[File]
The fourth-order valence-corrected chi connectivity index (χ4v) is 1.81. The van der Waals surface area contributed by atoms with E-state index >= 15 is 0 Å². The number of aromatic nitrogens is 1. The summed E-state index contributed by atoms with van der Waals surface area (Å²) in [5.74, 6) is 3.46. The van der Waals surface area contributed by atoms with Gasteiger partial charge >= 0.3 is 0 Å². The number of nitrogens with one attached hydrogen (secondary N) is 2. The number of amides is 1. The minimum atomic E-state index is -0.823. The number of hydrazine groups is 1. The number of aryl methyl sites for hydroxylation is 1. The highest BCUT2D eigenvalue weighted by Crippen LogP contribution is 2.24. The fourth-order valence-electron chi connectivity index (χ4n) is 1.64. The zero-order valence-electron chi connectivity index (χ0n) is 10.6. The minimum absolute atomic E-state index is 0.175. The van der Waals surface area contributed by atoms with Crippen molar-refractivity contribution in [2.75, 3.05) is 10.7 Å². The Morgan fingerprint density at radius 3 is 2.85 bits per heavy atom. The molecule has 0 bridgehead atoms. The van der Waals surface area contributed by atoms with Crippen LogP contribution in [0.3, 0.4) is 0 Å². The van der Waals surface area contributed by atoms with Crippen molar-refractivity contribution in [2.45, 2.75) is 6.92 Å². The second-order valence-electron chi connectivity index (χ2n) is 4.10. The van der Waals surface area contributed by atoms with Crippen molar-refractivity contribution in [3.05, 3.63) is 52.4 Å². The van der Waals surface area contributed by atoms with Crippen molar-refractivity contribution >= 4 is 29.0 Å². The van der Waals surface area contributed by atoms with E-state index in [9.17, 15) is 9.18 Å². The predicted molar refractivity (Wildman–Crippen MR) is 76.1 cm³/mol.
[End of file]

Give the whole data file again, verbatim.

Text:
The fourth-order valence-corrected chi connectivity index (χ4v) is 1.81. The van der Waals surface area contributed by atoms with E-state index >= 15 is 0 Å². The number of aromatic nitrogens is 1. The summed E-state index contributed by atoms with van der Waals surface area (Å²) in [5.74, 6) is 3.46. The van der Waals surface area contributed by atoms with Gasteiger partial charge >= 0.3 is 0 Å². The number of nitrogens with one attached hydrogen (secondary N) is 2. The number of amides is 1. The minimum atomic E-state index is -0.823. The number of hydrazine groups is 1. The number of aryl methyl sites for hydroxylation is 1. The highest BCUT2D eigenvalue weighted by Crippen LogP contribution is 2.24. The fourth-order valence-electron chi connectivity index (χ4n) is 1.64. The zero-order valence-electron chi connectivity index (χ0n) is 10.6. The minimum absolute atomic E-state index is 0.175. The van der Waals surface area contributed by atoms with Crippen molar-refractivity contribution in [2.75, 3.05) is 10.7 Å². The Morgan fingerprint density at radius 3 is 2.85 bits per heavy atom. The molecule has 0 bridgehead atoms. The van der Waals surface area contributed by atoms with Crippen LogP contribution in [0.3, 0.4) is 0 Å². The van der Waals surface area contributed by atoms with Crippen molar-refractivity contribution in [2.45, 2.75) is 6.92 Å². The second-order valence-electron chi connectivity index (χ2n) is 4.10. The van der Waals surface area contributed by atoms with Crippen molar-refractivity contribution in [3.05, 3.63) is 52.4 Å². The van der Waals surface area contributed by atoms with Crippen molar-refractivity contribution >= 4 is 29.0 Å². The van der Waals surface area contributed by atoms with E-state index in [9.17, 15) is 9.18 Å². The predicted molar refractivity (Wildman–Crippen MR) is 76.1 cm³/mol.